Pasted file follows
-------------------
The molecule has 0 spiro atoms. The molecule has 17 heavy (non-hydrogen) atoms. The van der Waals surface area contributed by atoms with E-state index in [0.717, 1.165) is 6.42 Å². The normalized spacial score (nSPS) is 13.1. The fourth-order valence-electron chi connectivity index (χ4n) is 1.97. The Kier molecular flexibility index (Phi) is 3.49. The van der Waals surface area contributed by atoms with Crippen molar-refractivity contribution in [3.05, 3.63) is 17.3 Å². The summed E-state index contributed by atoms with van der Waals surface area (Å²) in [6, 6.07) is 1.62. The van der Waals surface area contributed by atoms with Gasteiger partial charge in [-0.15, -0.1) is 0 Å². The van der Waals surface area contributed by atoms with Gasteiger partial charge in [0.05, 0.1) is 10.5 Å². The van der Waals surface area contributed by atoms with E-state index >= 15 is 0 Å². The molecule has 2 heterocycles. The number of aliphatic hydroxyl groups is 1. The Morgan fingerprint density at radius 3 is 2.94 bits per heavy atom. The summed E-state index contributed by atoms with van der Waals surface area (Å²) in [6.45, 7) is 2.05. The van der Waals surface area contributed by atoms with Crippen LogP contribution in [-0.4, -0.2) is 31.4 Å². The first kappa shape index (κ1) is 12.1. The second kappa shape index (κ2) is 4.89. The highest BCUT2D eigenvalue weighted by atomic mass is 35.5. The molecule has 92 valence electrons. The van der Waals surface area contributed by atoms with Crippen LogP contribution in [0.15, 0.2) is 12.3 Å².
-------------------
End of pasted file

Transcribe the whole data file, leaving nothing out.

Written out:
The molecule has 0 spiro atoms. The molecule has 17 heavy (non-hydrogen) atoms. The van der Waals surface area contributed by atoms with E-state index in [0.717, 1.165) is 6.42 Å². The normalized spacial score (nSPS) is 13.1. The fourth-order valence-electron chi connectivity index (χ4n) is 1.97. The Kier molecular flexibility index (Phi) is 3.49. The van der Waals surface area contributed by atoms with Crippen molar-refractivity contribution in [3.05, 3.63) is 17.3 Å². The summed E-state index contributed by atoms with van der Waals surface area (Å²) in [6, 6.07) is 1.62. The van der Waals surface area contributed by atoms with Gasteiger partial charge in [-0.15, -0.1) is 0 Å². The van der Waals surface area contributed by atoms with Gasteiger partial charge in [0.05, 0.1) is 10.5 Å². The van der Waals surface area contributed by atoms with E-state index >= 15 is 0 Å². The molecule has 2 heterocycles. The number of aliphatic hydroxyl groups is 1. The Morgan fingerprint density at radius 3 is 2.94 bits per heavy atom. The summed E-state index contributed by atoms with van der Waals surface area (Å²) in [6.45, 7) is 2.05. The van der Waals surface area contributed by atoms with Crippen LogP contribution in [-0.4, -0.2) is 31.4 Å². The first kappa shape index (κ1) is 12.1. The second kappa shape index (κ2) is 4.89. The highest BCUT2D eigenvalue weighted by atomic mass is 35.5. The molecule has 92 valence electrons. The van der Waals surface area contributed by atoms with Crippen LogP contribution in [0.15, 0.2) is 12.3 Å².